Brooded larvae (Pre-metamporphic development in invagination of mother's body wall)

26

How many echinoderm species have lecitotrophic larvae?

About 50% of echinoderm species have lecitotrophic larvae

27

What do lecitotrophic larvae feed on?

Nothing they develop to metamorphosis. They depend on yolk to grow.

28

What is the consequence of having lecitotrophic larvae?

Dispersion is limited

29

What is planktotrophic larval development like?

Gastrula hatches from fertilisation membrane

Diplopleura is bilateral

Ciliated band surrounds mouth and captures food particles

Different types of larval development occurs in different echinoderm classes

30

What are the types of echinoderm larvae?

Bipinnaria

Brachiolaria

Ophioplutius

Echinopluteus

Auricularia

Dollolaria

31

What do echinoid and ophiuroid larvae develop into?

Long slender projections each containing a skeletal rod (pluteus larvae)

32

What kind of larvae do asteroid and holothuroid produce?

short armed larvae

33

What kind of larvae do crinoids produce?

No projections and it is lecitotrophic

34

What is metamorphosis?

Dramatic change in morphology

35

What is the metamorphosis of echinoderms like?

Bilateral larva into radial juvenile

Juvenile structures develop from left side of larvae

Primary podia of juvenile protrude from left side, test substratum with chemoreceptor cells on podia

Animal detaches from a stalk and begins a separate life

36

What is the diversity of class crinoida like?

Most ancient forms

Attached stalked crinoids were abundant in paleozoic era; 80 species exist today

Free-living crinoids (order comatulida) are more abundant with 550 species in indo-pacific and polar waters

37

What features does the external structure of crinoidea have?

Main body structure (cuplike) with 5 (often branched) arms. On sides of arms is a row of jointed appendages called pinnules.

Aboral side contains a calyx

Stands on stalk connected to calyx in sea lilies and on cirri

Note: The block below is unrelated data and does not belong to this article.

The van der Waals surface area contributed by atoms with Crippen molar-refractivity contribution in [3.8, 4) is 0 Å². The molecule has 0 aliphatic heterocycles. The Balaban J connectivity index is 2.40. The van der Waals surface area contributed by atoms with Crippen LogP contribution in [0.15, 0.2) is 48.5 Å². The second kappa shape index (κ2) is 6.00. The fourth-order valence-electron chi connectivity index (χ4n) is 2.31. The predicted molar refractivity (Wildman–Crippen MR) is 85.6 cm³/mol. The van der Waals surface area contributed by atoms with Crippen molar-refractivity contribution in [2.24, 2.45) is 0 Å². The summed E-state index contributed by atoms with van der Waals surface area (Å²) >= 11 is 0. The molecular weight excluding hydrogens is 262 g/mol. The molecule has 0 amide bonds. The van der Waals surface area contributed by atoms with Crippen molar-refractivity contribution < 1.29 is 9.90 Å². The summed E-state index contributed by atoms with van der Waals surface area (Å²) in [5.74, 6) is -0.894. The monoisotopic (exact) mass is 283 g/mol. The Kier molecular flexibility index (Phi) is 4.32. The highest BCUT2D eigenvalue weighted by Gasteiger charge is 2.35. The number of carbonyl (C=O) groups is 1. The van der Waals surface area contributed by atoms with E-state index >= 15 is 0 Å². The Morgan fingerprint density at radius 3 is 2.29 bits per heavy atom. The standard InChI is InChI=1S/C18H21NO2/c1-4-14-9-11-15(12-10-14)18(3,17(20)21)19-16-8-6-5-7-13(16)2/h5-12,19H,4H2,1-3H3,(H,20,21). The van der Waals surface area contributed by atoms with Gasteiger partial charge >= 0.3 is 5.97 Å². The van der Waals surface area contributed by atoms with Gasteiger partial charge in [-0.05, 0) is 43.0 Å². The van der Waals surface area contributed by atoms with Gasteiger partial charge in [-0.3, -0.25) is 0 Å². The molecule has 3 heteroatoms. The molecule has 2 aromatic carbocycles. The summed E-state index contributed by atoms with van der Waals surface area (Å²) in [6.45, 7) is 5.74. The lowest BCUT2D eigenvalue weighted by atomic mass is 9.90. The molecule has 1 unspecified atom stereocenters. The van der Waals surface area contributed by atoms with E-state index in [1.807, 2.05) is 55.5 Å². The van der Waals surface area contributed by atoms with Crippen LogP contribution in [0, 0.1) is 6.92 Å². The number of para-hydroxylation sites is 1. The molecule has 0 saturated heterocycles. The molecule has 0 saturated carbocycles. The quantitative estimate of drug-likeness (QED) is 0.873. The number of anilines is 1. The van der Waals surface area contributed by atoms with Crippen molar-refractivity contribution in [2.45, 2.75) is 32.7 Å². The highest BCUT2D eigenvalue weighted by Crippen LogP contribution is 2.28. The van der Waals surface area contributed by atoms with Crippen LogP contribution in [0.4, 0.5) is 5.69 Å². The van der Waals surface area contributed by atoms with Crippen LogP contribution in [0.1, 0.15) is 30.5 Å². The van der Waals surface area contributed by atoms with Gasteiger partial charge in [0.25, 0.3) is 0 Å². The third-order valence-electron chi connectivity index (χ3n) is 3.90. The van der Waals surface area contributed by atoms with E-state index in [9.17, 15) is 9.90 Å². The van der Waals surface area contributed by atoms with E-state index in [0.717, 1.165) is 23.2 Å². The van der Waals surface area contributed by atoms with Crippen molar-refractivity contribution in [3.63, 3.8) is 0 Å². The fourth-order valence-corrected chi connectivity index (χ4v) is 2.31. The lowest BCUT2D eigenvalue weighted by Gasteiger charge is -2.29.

38

How do crinoidea move around?

Flexion via flexor muscles which change connective tissue to soft state.

Extension undergoes the opposite changes

Bending is not the only motion that crinoids do

Stalked crinoids crawl on cirri

39

What do crinoids eat?

Suspension feeders using a filtration fan formed by pinnules of arms oriented generally at right angle to current, they increase available area.

Podia on pinnules bear mucus-secreting papillae

Oral surface directed upward, anus opens on same surface of mouth on top of anal cone

5 ambulacral grooves extend peripherally from mouth and extend into arms

Podia are located on each side of pinnules

40

How do crinoids develop?

Either brooders (antarctica) or lecitotrophic

Gametes are produced in the arms

Non-feeding doliolaria is barrel-shaped with apical sensory tuft and ciliary girdles

Attaches by adhesive gland

Metamorphosis forms stalked crinoid

In cromatulids cirri develop and the crown breaks free in water column

41

What are features of class asteroidea?

Star-shaped species that have become a symbol of sea life

Body composed of arms projecting from central disk

Usually 5 arms but some have many more

42

What are the features of external asteroid structures?

Mouth in center of underside disk

Wide furrow (ambulacral groove) extends from mouth radially to each arm

Each groove contains 2/4 rows of podia

Podia on tip of each arm: sensory podia

Pigment spot (light sensitive)

43

What are pedicellariae and what is their function?

Catching jaw-like appendages of 2 important orders of asteroids

Consist of a stalk surmounted by ossicles arranged to form forceps or scissors

Can be used for protection against larvae settlement or to catch prey

44

What is the function of papulae in asteroids?

Evaginations of epithelium and mesothelium

Increase respiratory surface made up of podia

45

What types of pedicellariae are there?

Forceps-type

Spinous

Scissors type

Tridactyl-type

Globiferous-type

46

How do asteroids move around?

Water vascular system plays a major role

Asteroids walk n their podia that attach to substratum

Adhesion is largely chemical but physical adhesion (suckers) is also used by some species

Podia of some species lack suckers

47

How do asteroids feed?

Mouth opens in center of oral face

Mouth leads to stomach divided into cardiac and pyloric chambers

Pyloric chamber opens into 2 pylorice caeca in each arm

Short intestine opens into 2 intestinal caeca

Digested material

48

How does digestion happen in primitive asteroids?

Prey is swallowed whole and indigestible material is cast out of the mouth

49

What are the adaptations of soft-bottom asteroids?

Podia designed to bury

To locate buried prey they dig down into substratum

50

How do modern asteroids digest prey?

Extra orally. Muscles push the stomach out using pressure of coelomic fluid and the stomach moves through mouth to the outside. The stomach is then retracted with digested material